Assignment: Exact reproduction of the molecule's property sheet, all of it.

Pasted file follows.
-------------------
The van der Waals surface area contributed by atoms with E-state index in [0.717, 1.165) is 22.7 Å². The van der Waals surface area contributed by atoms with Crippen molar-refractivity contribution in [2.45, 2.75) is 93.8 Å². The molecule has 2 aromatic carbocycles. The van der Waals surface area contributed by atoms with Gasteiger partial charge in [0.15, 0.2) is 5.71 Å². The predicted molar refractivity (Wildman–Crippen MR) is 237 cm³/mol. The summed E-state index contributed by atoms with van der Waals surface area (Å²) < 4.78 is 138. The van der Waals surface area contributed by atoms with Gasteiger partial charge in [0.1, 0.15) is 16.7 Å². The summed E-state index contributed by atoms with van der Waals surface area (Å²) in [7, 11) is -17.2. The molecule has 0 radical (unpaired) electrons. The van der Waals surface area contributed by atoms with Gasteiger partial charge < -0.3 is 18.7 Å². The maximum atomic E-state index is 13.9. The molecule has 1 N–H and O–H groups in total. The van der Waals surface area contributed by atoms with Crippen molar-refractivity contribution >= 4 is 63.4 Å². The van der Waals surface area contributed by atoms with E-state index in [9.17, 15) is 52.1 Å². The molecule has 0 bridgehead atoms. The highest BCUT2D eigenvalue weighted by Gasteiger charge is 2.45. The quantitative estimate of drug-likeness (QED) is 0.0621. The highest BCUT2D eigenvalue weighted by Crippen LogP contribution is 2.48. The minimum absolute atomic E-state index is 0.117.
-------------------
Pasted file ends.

The van der Waals surface area contributed by atoms with E-state index in [0.717, 1.165) is 22.7 Å². The van der Waals surface area contributed by atoms with Crippen molar-refractivity contribution in [2.45, 2.75) is 93.8 Å². The molecule has 2 aromatic carbocycles. The van der Waals surface area contributed by atoms with Gasteiger partial charge in [0.15, 0.2) is 5.71 Å². The predicted molar refractivity (Wildman–Crippen MR) is 237 cm³/mol. The summed E-state index contributed by atoms with van der Waals surface area (Å²) < 4.78 is 138. The van der Waals surface area contributed by atoms with Gasteiger partial charge in [0.1, 0.15) is 16.7 Å². The summed E-state index contributed by atoms with van der Waals surface area (Å²) in [7, 11) is -17.2. The molecule has 0 radical (unpaired) electrons. The van der Waals surface area contributed by atoms with Gasteiger partial charge < -0.3 is 18.7 Å². The maximum atomic E-state index is 13.9. The molecule has 1 N–H and O–H groups in total. The van der Waals surface area contributed by atoms with Crippen molar-refractivity contribution >= 4 is 63.4 Å². The van der Waals surface area contributed by atoms with E-state index in [9.17, 15) is 52.1 Å². The molecule has 0 bridgehead atoms. The highest BCUT2D eigenvalue weighted by Gasteiger charge is 2.45. The quantitative estimate of drug-likeness (QED) is 0.0621. The highest BCUT2D eigenvalue weighted by Crippen LogP contribution is 2.48. The minimum absolute atomic E-state index is 0.117.